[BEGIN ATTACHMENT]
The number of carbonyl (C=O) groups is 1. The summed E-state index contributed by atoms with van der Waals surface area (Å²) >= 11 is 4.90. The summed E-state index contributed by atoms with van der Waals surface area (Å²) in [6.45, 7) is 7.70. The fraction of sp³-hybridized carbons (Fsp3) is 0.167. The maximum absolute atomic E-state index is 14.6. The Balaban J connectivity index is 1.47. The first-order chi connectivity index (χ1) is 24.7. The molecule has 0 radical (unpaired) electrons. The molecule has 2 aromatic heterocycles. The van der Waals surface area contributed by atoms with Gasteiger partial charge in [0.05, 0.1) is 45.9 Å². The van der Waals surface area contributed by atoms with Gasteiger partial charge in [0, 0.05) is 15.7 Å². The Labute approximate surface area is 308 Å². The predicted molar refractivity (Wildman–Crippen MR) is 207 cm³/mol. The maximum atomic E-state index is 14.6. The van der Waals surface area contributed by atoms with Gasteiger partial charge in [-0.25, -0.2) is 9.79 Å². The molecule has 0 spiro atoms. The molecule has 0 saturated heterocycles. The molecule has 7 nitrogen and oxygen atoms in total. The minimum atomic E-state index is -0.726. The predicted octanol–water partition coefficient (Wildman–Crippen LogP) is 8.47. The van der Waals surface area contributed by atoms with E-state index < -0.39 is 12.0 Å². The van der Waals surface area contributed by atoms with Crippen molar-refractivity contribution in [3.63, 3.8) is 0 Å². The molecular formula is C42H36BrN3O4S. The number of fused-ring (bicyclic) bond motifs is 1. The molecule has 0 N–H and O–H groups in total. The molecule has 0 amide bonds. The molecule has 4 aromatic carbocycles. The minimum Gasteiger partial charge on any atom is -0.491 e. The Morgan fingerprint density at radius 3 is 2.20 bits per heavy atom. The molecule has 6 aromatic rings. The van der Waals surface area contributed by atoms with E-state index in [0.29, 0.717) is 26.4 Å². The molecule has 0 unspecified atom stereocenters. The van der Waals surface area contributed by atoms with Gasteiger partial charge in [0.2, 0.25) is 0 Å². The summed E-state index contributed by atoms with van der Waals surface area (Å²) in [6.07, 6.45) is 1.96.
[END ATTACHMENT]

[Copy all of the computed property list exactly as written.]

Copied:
The number of carbonyl (C=O) groups is 1. The summed E-state index contributed by atoms with van der Waals surface area (Å²) >= 11 is 4.90. The summed E-state index contributed by atoms with van der Waals surface area (Å²) in [6.45, 7) is 7.70. The fraction of sp³-hybridized carbons (Fsp3) is 0.167. The maximum absolute atomic E-state index is 14.6. The Balaban J connectivity index is 1.47. The first-order chi connectivity index (χ1) is 24.7. The molecule has 0 radical (unpaired) electrons. The molecule has 2 aromatic heterocycles. The van der Waals surface area contributed by atoms with Gasteiger partial charge in [0.05, 0.1) is 45.9 Å². The van der Waals surface area contributed by atoms with Gasteiger partial charge in [0, 0.05) is 15.7 Å². The Labute approximate surface area is 308 Å². The predicted molar refractivity (Wildman–Crippen MR) is 207 cm³/mol. The maximum atomic E-state index is 14.6. The van der Waals surface area contributed by atoms with Gasteiger partial charge in [-0.25, -0.2) is 9.79 Å². The molecule has 0 spiro atoms. The molecule has 0 saturated heterocycles. The molecule has 7 nitrogen and oxygen atoms in total. The minimum atomic E-state index is -0.726. The predicted octanol–water partition coefficient (Wildman–Crippen LogP) is 8.47. The van der Waals surface area contributed by atoms with E-state index < -0.39 is 12.0 Å². The van der Waals surface area contributed by atoms with Crippen molar-refractivity contribution in [3.63, 3.8) is 0 Å². The molecular formula is C42H36BrN3O4S. The number of fused-ring (bicyclic) bond motifs is 1. The molecule has 0 N–H and O–H groups in total. The molecule has 0 amide bonds. The molecule has 4 aromatic carbocycles. The minimum Gasteiger partial charge on any atom is -0.491 e. The Morgan fingerprint density at radius 3 is 2.20 bits per heavy atom. The molecule has 6 aromatic rings. The van der Waals surface area contributed by atoms with E-state index in [0.29, 0.717) is 26.4 Å². The molecule has 0 unspecified atom stereocenters. The van der Waals surface area contributed by atoms with Gasteiger partial charge in [0.2, 0.25) is 0 Å². The summed E-state index contributed by atoms with van der Waals surface area (Å²) in [6.07, 6.45) is 1.96.